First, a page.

GAME: Apollo Justice: Ace Attorney
CASE: Turnabout Trump
CONSOLES: DS, Wii, iOS, 3DS
After having deep reservations about Apollo Justice throughout the first two cases, this one has gone a long way towards providing me with some faith. The murder mystery is sound, the characters are worthy of the name and the solutions were mostly dangled tantalisingly before me with just enough room to make the final leap myself.
That isn't to say this case was perfect. Just like the previous two, the client I was defending was unwilling or unable to talk to me. Though the game does reference and poke fun at Apollo's poor luck with clients, it's difficult not to see it as a crutch the writers' rely on to avoid coming up with other reasons that part of the story might be unclear to the player and defence team.
Nonetheless, it plays out well here. A straightforward shooting wrapped up in a stage performance of music and magic that deftly weaves the ongoing narratives - just as the previous trilogy was less about Phoenix than it was Edgeworth and the Fey clan, this game is less about Apollo than it is Klavier Gavin and Trucy Wright - while still standing mostly alone as a smuggling operation gone wrong.
The defendant, and primary witness, are foreign nationals of the fictional Borgenia, apparently a reference to Shu Takumi's earlier work on Dino Crisis, with an alphabet made of heiroglyphics that seem to make amusing use of Capcom images like the hadouken. The murder takes place during a concert of Prosecutor Gavin's band with a guest appearance by blind Borgenian singer Lamiroir.
Gavin continues to be a real highlight. His devotion to the truth, even as more and more of the people he loves and trusts betray him, makes him feel much more like Apollo's mentor than the aloof and elusive Phoenix Wright. As for Feeny, his absence from most of this case actually elevates it, letting the case play out as its own thing in a way that gives both Apollo and the player room to shine.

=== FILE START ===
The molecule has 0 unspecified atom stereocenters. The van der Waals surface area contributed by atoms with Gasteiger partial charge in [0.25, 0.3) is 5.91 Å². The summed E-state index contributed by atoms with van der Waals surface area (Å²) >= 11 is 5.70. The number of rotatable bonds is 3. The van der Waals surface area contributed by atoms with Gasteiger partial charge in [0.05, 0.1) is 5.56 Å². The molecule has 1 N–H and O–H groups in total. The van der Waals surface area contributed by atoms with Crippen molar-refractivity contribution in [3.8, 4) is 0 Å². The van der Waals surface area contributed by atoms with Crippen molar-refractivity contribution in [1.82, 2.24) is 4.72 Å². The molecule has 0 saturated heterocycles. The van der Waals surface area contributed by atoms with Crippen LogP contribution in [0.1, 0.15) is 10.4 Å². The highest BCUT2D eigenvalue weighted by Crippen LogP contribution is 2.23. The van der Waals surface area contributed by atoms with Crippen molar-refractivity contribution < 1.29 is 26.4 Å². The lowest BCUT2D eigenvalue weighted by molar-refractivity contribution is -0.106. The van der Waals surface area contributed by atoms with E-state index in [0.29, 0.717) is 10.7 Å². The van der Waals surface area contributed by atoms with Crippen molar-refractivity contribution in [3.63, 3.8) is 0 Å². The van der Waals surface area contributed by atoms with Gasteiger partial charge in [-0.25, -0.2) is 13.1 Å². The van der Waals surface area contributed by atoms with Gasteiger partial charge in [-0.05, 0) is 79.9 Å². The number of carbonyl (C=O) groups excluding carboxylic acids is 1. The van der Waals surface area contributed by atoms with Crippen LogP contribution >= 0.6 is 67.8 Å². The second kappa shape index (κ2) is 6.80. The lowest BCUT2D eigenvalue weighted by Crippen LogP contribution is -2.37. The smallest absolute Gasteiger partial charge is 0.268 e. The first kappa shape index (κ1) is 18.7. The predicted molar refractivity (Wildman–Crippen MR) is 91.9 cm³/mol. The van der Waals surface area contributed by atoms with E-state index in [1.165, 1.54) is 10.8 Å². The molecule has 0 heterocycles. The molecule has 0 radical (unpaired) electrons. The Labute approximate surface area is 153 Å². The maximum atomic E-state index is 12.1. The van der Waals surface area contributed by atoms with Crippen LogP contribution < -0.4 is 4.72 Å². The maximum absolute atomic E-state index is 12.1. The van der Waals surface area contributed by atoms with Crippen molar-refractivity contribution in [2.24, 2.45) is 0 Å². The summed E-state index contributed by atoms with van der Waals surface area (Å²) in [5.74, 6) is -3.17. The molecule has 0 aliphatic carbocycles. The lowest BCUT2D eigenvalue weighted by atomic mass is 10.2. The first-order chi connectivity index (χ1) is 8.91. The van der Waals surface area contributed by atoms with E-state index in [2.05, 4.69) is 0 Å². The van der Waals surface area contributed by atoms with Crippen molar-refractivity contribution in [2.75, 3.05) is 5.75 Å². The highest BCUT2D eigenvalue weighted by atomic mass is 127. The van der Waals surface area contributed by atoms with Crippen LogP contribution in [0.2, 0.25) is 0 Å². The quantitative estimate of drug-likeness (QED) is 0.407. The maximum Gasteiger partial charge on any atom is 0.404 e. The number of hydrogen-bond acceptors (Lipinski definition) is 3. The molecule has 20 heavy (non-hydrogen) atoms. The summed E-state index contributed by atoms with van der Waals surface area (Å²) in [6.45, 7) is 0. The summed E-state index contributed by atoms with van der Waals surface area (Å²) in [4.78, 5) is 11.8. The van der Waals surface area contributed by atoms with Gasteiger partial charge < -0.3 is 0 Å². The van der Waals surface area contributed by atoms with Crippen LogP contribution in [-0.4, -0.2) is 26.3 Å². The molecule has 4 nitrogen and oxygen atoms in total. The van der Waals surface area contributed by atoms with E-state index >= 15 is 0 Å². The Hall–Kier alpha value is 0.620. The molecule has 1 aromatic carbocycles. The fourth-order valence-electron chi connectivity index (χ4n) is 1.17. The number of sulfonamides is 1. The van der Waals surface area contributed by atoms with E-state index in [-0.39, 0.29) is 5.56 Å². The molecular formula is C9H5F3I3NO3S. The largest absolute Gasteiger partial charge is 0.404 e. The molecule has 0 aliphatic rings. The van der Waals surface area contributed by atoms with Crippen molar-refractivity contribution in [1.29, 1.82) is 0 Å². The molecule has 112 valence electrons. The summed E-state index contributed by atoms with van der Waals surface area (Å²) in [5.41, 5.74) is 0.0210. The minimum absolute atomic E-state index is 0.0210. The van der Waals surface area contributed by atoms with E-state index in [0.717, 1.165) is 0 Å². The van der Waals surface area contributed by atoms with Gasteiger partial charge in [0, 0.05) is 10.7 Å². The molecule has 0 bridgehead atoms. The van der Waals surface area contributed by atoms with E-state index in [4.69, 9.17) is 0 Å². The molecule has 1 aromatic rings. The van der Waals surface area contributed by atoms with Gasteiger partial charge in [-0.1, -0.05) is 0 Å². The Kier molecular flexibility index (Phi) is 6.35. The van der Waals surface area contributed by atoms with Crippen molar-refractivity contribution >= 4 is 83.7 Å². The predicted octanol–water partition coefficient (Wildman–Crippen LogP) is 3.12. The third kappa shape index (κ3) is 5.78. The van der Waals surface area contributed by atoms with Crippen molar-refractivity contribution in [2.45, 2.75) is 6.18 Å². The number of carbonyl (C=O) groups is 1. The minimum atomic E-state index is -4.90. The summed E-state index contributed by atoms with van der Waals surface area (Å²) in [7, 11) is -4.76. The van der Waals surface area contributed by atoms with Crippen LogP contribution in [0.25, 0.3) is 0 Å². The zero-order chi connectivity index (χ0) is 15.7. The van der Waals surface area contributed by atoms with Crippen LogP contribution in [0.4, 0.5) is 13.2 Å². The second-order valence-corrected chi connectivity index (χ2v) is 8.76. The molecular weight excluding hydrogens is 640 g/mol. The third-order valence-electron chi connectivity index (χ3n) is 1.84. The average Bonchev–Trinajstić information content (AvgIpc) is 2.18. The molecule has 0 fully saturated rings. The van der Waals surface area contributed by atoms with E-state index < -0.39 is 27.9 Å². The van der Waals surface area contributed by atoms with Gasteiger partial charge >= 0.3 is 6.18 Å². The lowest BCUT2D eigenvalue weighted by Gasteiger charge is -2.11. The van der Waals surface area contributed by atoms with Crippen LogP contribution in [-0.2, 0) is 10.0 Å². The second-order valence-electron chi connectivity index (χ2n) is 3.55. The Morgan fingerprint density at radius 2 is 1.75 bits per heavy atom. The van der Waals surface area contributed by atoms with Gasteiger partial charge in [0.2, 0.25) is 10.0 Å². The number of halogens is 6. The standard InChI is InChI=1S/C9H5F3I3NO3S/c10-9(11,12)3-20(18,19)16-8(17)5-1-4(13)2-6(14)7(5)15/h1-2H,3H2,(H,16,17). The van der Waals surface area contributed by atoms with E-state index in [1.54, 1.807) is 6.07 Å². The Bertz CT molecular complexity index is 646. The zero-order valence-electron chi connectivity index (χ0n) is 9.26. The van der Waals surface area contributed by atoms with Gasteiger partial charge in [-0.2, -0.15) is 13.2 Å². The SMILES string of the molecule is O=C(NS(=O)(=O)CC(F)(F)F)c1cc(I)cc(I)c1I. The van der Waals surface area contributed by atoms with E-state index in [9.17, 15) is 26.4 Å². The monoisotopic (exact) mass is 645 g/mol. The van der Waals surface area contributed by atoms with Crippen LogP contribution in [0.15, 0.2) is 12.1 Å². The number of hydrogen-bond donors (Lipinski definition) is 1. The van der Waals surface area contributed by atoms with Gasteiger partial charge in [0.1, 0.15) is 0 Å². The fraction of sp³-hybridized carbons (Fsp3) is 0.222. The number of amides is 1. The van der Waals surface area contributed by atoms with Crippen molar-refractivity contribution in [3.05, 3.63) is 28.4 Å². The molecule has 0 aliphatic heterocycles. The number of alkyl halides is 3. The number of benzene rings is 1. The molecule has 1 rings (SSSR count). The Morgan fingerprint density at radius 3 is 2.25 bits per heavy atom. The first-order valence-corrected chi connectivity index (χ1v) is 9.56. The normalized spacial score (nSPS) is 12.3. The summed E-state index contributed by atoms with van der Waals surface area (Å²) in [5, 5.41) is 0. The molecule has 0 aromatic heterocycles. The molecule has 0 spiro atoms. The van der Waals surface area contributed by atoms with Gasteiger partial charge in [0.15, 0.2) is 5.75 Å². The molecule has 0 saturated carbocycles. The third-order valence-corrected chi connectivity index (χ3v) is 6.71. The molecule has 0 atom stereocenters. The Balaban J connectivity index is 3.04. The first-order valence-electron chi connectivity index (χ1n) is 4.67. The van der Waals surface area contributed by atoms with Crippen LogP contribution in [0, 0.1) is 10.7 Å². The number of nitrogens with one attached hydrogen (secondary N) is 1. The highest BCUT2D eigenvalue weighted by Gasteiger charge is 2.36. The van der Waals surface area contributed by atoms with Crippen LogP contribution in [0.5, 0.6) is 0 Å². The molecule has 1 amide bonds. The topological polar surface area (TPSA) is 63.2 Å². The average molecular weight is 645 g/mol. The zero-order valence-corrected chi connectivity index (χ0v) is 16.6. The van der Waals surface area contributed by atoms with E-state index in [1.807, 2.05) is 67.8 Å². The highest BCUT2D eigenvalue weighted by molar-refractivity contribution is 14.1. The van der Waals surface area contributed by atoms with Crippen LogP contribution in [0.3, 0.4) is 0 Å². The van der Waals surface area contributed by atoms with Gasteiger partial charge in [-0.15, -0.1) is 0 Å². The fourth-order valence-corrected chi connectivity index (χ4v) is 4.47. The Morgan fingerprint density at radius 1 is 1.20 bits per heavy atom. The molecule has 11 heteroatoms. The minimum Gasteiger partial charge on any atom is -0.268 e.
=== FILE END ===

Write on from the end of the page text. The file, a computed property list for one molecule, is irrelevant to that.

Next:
It's not all good news, unfortunately. This case is infamous for its use of musical evidence. I'm a big fan of the Ace Attorney series' soundtrack, and this game is no exception. When the tension is high or when the key evidence comes out and turns in my favour, the tracks are as perfect as ever. And while it doesn't come close to the atmospheric jazz of Godot's theme, Gavin's guitar riffs work well as a theme for that character. Where they don't work well is as a stand-in for a full rock concert, played over and over, dissected and examined instrument by instrument to find minor points of deviation. A dull sequence all three times it shows up, emblematic of Apollo Justice suffering from "Early DS Game Syndrome" and overdoing it on the touch screen minigames.
Weird soundboard sequences aside, this case played out nicely and mostly avoided the pitfalls of the previous two. Even the perception ability is used much more cleverly this time around. All in all, I'm much more hopeful going into the big denouements of the game's ongoing narratives than I was coming out of the introductions.
Pun of the week: Weak on the puns, this game. The closest we get here is a guitar named Geeter.
A refreshingly interesting case with far less hand-holding, only let down by awkward musical fiddliness.